Before discussing the production volume variance, a word of caution: do not equate the fixed overhead production volume variance with the variable overhead efficiency variance. There is no efficiency variance for fixed manufacturing overhead because, by definition, fixed costs do not change with changes in the activity base. The fixed overhead volume variance is solely a result of the difference in budgeted production and actual production. The fixed overhead production volume variance22 is the difference between the budgeted and applied fixed overhead costs. As shown in Figure 10.13, Jerry’s Ice Cream budgeted $140,280 in fixed overhead costs for the year. Fixed overhead costs applied totaled$147,000. Thus the production volume variance is calculated as follows:

$$\text{Fixed overhead production volume variance}\; = \text{Budgeted costs} - \text{Applied costs}$$

$$\begin{split} \text{Fixed overhead production volume variance}\; &= \text{Budgeted costs} - \text{Applied costs} \\ &= \ 140,280 - \ 147,000 \\ &= (\ 6,720)\quad \text{favorable} \end{split}$$

The fixed overhead production volume variance is a direct result of the difference in volume (units) between budgeted production and actual production. All other variables are held constant including standard direct labor hours per unit (0.10) and standard rate per direct labor hour ($7). Thus an alternative approach to this calculation can be used assuming the standard fixed overhead cost per unit is$0.70 (= 0.10 direct labor hours per unit × $7 per direct labor hour): $$\text{Fixed overhead production volume variance}\; = \text{Standard fixed overhead cost per unit} \times \text{Budgeted units produced}$$ $$\begin{split} \text{Fixed overhead production volume variance}\; &= \text{Standard fixed overhead cost per unit} \times \text{Budgeted units produced} \\ (\ 6,720)\quad \text{favorable} &= \ 0.70 \times 200,400\; \text{budgeted units} \end{split}$$ The fixed overhead production volume variance is favorable because the company produced and sold more units than anticipated. ## Comparison of Fixed and Variable Overhead Variances Question: What are the similarities and differences between the fixed and variable overhead variances? Answer: Figure 10.14 summarizes the similarities and differences between variable and fixed overhead variances. Notice that the efficiency variance is not applicable to the fixed overhead variance analysis. Figure 10.14 - Comparison of Variable and Fixed Manufacturing Overhead Variance Analysis for Jerry’s Ice Cream *Information is from Figure 10.8. **For variable manufacturing overhead, the flexible budget is the same as variable overhead applied to production. † Information is from Figure 10.13 Note Two variances are calculated and analyzed when evaluating fixed manufacturing overhead. The fixed overhead spending variance is the difference between actual and budgeted fixed overhead costs. The fixed overhead production volume variance is the difference between budgeted and applied fixed overhead costs. There is no efficiency variance for fixed manufacturing overhead. REVIEW PROBLEM 10.8 This review problem is based on the budget information presented in Chapter 9 review problems and variance analysis information presented in Chapter 10 review problems. The following information is for Carol’s Cookies: Calculate the fixed overhead spending and production volume variances using the format shown in Figure 10.13. Answer: *Standard hours of 78,000 = 390,000 actual units produced and sold x standard of 0.20 hours per unit. **$5,340 unfavorable fixed overhead spending variance = $270,000 –$264,660. Variance is unfavorable because the actual fixed overhead costs are higher than the budgeted costs.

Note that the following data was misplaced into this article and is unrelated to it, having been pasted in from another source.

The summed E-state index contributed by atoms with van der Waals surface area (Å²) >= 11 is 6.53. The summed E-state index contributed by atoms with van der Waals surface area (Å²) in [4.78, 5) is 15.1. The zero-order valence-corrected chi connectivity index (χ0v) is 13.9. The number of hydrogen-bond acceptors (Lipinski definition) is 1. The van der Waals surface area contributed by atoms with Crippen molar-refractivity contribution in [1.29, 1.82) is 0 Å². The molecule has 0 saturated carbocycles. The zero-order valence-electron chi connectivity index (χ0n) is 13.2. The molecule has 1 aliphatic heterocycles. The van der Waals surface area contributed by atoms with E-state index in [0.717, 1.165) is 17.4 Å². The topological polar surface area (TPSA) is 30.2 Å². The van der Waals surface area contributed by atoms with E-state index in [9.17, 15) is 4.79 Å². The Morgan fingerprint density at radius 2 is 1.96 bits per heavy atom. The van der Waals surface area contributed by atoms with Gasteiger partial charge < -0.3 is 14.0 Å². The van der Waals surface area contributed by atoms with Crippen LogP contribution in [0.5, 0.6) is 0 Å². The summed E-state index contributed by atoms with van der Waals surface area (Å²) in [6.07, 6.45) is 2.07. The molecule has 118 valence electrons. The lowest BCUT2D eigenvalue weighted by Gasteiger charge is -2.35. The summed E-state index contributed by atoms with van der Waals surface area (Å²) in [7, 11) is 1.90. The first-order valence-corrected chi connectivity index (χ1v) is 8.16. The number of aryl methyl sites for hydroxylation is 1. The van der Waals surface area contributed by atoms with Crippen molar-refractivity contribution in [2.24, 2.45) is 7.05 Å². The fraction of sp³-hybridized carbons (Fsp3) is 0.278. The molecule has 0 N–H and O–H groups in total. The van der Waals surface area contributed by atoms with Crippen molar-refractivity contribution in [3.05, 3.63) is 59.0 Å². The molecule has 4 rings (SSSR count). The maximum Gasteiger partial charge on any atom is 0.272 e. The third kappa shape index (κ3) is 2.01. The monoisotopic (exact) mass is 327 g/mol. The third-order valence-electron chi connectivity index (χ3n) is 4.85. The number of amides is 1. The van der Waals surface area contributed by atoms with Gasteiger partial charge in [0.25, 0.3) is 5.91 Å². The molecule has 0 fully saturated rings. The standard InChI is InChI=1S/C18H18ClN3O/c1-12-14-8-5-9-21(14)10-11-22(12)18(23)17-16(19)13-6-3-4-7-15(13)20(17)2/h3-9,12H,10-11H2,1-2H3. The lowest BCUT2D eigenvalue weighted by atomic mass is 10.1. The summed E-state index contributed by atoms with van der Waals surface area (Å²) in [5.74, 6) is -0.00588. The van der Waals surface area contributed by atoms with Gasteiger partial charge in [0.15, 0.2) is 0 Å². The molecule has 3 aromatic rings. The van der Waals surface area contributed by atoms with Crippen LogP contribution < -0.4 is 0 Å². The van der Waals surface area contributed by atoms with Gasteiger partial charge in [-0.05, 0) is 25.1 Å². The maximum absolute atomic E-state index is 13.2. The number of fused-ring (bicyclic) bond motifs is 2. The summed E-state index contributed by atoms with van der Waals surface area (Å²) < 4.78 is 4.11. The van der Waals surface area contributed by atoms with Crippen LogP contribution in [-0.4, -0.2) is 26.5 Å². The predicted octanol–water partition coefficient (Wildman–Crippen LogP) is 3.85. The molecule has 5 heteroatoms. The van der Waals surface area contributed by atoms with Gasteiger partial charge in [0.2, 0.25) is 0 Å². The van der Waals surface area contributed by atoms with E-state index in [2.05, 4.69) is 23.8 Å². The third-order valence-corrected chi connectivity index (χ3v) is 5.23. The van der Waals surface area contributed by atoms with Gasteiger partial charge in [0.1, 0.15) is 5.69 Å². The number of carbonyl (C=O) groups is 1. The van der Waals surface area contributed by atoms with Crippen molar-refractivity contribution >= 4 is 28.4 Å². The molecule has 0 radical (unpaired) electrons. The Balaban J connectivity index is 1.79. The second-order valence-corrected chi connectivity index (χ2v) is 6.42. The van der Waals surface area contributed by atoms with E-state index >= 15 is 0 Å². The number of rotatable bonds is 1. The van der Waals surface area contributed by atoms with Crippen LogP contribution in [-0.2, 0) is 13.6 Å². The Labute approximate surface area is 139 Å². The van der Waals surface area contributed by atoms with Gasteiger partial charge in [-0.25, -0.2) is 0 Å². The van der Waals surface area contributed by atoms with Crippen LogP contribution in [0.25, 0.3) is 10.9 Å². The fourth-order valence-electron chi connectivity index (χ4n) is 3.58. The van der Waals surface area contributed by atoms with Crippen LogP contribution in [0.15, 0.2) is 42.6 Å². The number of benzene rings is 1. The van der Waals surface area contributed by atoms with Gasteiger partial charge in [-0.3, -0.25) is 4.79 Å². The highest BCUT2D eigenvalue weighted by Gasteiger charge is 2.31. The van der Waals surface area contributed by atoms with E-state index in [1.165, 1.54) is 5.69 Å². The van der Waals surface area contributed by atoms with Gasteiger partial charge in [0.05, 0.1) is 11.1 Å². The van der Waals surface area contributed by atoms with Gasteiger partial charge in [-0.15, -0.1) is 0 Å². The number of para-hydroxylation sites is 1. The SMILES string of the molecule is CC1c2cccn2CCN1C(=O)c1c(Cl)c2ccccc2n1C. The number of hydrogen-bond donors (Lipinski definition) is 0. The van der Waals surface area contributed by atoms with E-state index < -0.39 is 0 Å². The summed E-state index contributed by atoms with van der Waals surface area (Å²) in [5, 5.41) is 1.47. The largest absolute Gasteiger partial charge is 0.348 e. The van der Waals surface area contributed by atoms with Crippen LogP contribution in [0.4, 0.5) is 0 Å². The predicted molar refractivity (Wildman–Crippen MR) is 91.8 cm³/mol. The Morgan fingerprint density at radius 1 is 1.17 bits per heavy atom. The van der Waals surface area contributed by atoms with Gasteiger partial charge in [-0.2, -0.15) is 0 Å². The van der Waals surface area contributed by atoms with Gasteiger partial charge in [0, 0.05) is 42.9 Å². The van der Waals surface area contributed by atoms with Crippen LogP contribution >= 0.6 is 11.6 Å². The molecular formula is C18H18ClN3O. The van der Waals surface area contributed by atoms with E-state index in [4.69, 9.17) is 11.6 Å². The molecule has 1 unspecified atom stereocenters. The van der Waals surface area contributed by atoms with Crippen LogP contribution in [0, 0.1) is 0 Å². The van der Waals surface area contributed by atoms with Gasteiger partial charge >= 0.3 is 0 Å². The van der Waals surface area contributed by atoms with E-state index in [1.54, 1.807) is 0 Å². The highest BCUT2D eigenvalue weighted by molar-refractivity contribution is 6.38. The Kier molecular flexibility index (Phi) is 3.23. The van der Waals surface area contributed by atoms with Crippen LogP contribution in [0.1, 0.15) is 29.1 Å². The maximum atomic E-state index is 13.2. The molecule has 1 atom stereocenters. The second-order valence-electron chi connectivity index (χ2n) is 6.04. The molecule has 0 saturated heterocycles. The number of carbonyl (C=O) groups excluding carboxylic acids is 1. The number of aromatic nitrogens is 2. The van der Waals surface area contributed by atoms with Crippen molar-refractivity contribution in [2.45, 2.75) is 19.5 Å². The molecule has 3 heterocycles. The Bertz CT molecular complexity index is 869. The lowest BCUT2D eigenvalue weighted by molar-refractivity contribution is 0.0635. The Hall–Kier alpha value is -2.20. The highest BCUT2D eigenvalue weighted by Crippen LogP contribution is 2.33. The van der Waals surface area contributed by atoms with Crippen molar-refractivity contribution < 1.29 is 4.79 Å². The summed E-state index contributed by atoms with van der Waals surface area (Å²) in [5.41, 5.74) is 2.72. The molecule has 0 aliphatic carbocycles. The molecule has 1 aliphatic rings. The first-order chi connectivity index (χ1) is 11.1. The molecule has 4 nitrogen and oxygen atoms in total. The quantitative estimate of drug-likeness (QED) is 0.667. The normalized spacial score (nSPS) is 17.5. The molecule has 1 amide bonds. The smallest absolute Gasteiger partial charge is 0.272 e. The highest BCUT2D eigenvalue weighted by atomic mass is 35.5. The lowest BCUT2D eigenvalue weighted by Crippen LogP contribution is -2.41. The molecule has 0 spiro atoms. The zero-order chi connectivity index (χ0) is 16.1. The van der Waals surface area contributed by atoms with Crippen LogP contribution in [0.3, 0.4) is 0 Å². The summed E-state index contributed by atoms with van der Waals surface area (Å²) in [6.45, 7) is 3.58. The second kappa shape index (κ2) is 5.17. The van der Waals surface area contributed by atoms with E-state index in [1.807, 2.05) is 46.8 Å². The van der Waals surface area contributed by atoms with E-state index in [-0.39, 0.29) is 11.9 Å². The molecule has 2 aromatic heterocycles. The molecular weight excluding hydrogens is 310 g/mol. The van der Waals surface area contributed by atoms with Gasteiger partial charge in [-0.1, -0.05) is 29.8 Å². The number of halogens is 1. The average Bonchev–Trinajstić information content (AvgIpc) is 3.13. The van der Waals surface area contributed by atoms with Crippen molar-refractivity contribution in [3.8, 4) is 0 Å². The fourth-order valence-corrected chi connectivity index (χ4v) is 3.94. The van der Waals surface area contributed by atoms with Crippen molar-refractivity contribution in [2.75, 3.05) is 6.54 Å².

† $7,260 unfavorable fixed overhead volume variance =$264,660 – \$257,400. Variance is unfavorable because the volume of goods produced and sold was lower than expected.

## Definitions

1. The difference between actual and budgeted fixed overhead costs.
2. The difference between the budgeted and applied fixed overhead costs.